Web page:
The Maryland General Assembly appears to have adopted a "do no harm" strategy in 1998. Although many health care measures were proposed, few were enacted. In fact, with one exception, most of the bills that passed were modest and non-controversial. The one exception was legislation establishing a formal internal and external process for adverse coverage decisions. This legislation could have a significant impact on the relationship between consumers, providers and payors.
The following is a sampling of some of the more significant health care measures enacted by the Maryland General Assembly during its 1998 Session.
1. Organ and Tissue Donation. Hospitals must contact the appropriate organ, tissue or eye recovery agency on or before each patient's death to determine the suitability of the patient's organs for donation. The contact and its disposition must be noted in the patient's medical record. If, in consultation with the patient's physician or physician's designee, an organ donation is deemed appropriate, a procurement agency representative will initiate an organ request. The new law also contains specific organ donation language to be included in health care decision making forms, such as living wills and advance medical directives. The bill is currently in effect.
2. Acquisition of Nonprofit Health Entities. Nonprofit hospitals, nonprofit health service plans and nonprofit HMOs, licensed in Maryland, must have prior Maryland governmental approval before they sell, lease, or transfer a substantial portion of their public assets to, or merge with, a for-profit entity. Among other things, the legislation sets forth a process for applications, public hearings, and the valuation and dispersal of the public or charitable assets, as well as penalties for noncompliance. Interestingly, the law requires that 100% of the fair value of the public or charitable assets of a nonprofit health service plan or HMO, and 40% of the fair value of the public or charitable assets of a nonprofit hospital, must be distributed to the Maryland Health Care Foundation, a quasi-public entity that has been created to help Marylanders who do not have health insurance. (The remaining 60% of the fair value of the public or charitable assets of a nonprofit hospital are to be distributed to a public or nonprofit independent entity that is dedicated to promoting health care in the affected community.) This new law goes into effect on October 1, 1998.
3. Tax Credit for Employer-Provided Long Term Care Insurance. Employers providing their employees with long term care insurance may receive a new Maryland tax credit. An employer may claim a tax credit in an amount equal to 5% of the cost of providing long term care insurance as a part of an employee benefit package. The tax credit may not exceed the lesser of $5,000 or $100 per employee covered by the long term care insurance benefit, and may be claimed against individual or corporate state income tax, financial institution franchise tax, state income tax due on unrelated business taxable income for tax exempt organizations, insurance premium tax, or public service company franchise tax. The same credit may not be applied more than once. The tax credit is applicable to all taxable years that begin after December 31, 1998.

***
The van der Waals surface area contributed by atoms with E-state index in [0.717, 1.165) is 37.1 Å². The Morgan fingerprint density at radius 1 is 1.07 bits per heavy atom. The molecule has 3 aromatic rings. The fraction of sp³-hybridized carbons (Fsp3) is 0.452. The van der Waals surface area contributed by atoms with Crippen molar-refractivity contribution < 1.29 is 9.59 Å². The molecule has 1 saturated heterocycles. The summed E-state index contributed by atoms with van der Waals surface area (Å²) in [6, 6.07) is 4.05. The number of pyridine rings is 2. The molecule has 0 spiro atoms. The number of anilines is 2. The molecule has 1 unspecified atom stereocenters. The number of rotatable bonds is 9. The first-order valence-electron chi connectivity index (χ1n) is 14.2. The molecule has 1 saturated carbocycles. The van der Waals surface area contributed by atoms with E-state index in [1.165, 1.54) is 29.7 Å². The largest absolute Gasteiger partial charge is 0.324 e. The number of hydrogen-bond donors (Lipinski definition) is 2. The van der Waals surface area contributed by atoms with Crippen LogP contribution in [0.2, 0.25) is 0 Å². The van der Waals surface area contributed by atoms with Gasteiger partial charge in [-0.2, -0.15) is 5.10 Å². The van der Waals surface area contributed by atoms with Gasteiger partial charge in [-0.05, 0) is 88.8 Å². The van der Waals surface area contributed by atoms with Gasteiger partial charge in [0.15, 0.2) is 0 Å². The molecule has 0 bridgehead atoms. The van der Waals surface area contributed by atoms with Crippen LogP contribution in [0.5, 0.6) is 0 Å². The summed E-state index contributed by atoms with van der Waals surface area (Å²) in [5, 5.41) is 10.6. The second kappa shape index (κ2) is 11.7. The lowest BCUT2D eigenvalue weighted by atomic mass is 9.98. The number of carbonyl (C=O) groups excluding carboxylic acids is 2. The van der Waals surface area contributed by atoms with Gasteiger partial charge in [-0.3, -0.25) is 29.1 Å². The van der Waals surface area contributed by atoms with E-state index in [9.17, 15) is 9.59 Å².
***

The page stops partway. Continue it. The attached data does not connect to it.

4. Provider-Sponsored Organizations. On January 1, 1999, Medicare recipients may choose to receive benefits through a new program called Medicare+Choice. Under such program, enrollees will agree to obtain their Medicare services from a restricted panel of health care providers in return for the enrollees obtaining other benefits such as lower copays. These restricted panels of Medicare providers may be organized either by HMOs or by provider-sponsored organizations (PSOs). PSOs are risk bearing entities licensed under state law that will contract with Medicare on a capitated basis. Unlike HMOs, however, PSOs must be owned by health care providers. To help implement this new federal initiative, Maryland had to create a mechanism for licensing PSOs, and the Maryland General Assembly did so this Session, with the new Maryland law becoming effective on June 1, 1998.
5. Complaint Process for Adverse Decisions and Grievances. The Maryland Insurance Administration (MIA) and the Department of Health and Mental Hygiene will investigate complaints regarding quality of care, adverse health coverage decisions, and internal grievance decisions made by carriers. In addition, carriers must establish internal grievance processes for their members to protest certain adverse coverage decisions, including an expedited procedure for emergency cases. In most instances, a carrier must render a written decision on a member's grievance within 30 working days, and a member has the right to file a complaint with MIA within 30 days after the receipt of the carrier's grievance decision. Providers, including hospitals, may file a grievance on a patient's behalf. In certain cases, defined by new regulations to be drafted by MIA, a member, or a provider on behalf of a member, may file a complaint with MIA without first filing a grievance with the carrier. Additionally, MIA will now certify private review agents and HMO medical directors. Funding for the new governmental appeal process and the certifications will come from an assessment on each carrier. These new provisions apply to all health insurance policies, plans and contracts existing on, and issued on or after, January 1, 1999, and will apply to all adverse decisions rendered on or after January 1, 1999. Lynn S. Slawson